Regarding the quantification of damages, although holding Boomba and Mr. Brière responsible for the damages caused to Mr. Terrigno, the Court condemned them to pay the sum of $41,000, rather than the $115,000 requested. To arrive at this amount, the Court based itself on the sale price of the containers, established by Brière a few years earlier, for the sum of $41,000. In the absence of any other tangible factual element, the Court considered that if Mr. Terrigno had not sold his shares in 2018, he could have, as director, disposed of these containers, the only assets of Pop-Up, to recover their market value. Pop-Up could thus have repaid the $41,000 to the bank, an amount he would not have had to pay as a guarantee.

In disagreement with this quantification of damages, which he deemed far too low, Donato Terrigno appealed to the Court of Appeal.

Analysis of the Court of Appeal

Before the Court of Appeal, Terrigno “argues that the trial judge erred in not taking into account the value of the assets indicated in the ‘in-house’ financial statements of Pop-Up […], which attribute to them a greatly superior value”7 [Our translation]. The judges of this instance reject his request, considering that financial statements that have not been verified by an external accountant do not have strong probative value before a court, in the absence of substantial evidence to corroborate them. However, Mr. Terrigno does not provide such evidence. Moreover, the financial statements of 2018 only mentioned the value of the assets recorded in the company’s books, and not their market or liquidation value, which would have allowed a more accurate approximation of the value of the assets held in 2018.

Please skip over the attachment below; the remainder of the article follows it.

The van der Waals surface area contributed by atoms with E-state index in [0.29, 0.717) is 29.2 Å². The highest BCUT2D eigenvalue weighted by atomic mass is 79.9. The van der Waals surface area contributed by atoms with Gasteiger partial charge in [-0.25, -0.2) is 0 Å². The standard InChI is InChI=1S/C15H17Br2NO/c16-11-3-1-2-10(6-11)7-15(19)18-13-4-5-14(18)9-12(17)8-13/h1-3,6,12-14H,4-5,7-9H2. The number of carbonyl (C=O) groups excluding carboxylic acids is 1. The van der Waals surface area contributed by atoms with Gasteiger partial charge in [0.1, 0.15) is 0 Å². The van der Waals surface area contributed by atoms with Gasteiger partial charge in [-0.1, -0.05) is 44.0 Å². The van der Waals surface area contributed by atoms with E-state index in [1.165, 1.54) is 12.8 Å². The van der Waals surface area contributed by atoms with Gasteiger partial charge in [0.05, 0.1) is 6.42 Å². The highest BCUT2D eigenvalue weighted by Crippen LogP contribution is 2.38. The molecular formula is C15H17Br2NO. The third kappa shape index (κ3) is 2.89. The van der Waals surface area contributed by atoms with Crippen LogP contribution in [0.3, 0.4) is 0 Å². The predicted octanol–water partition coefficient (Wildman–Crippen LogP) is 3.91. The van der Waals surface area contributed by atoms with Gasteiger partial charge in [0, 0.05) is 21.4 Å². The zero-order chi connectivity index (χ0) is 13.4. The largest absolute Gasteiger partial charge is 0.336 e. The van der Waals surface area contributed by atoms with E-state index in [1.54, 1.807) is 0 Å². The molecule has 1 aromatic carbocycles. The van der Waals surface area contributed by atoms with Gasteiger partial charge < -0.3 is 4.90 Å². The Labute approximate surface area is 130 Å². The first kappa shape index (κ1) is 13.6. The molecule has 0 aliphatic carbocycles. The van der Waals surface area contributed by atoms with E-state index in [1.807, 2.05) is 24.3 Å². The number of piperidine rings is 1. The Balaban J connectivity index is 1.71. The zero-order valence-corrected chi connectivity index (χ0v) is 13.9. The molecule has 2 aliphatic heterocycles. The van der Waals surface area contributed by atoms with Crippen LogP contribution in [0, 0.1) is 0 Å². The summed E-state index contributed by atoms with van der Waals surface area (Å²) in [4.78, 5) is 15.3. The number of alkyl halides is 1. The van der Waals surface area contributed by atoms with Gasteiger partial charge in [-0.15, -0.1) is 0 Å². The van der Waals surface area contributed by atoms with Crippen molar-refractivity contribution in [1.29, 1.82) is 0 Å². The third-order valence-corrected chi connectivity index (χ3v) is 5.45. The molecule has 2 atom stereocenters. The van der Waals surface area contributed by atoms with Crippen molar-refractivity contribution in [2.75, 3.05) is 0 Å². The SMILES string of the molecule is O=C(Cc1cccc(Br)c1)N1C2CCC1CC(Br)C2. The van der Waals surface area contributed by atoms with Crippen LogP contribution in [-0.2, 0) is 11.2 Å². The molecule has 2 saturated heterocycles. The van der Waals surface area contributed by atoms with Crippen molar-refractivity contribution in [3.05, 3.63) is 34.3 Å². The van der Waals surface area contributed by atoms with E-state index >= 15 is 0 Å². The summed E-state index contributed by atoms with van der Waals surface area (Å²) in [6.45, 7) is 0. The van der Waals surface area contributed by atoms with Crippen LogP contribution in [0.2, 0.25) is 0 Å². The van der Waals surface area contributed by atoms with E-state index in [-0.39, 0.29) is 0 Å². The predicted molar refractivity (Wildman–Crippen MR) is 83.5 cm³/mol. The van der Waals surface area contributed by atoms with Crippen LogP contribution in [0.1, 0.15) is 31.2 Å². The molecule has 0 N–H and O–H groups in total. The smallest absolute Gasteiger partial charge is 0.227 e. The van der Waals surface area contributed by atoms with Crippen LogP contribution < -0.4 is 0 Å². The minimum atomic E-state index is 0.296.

Consequently, and without ruling again on the liability of Boomba and Mr. Brière, which remains unchanged, the Court dismisses Mr. Terrigno’s appeal, thereby maintaining the amount of his compensation established at $41,000.

Written in collaboration with Laury-Ann Bernier, LL.M.

1 Terrigno c. Boomba Holdings Inc., 2024 QCCA 14.
2 Banque de développement du Canada c. Terrigno, 2022 QCCS 2878.
3 Id., par. 54-55.
4 Civil Code of Québec (hereinafter “C.CQ.“), art. 6, 7 et 1375.
5 Banque de développement du Canada c. Terrigno, préc., note 2, par. 329.
6 C.C.Q., art. 1457.
7 Terrigno c. Boomba Holdings Inc, préc., note 1, par. 7.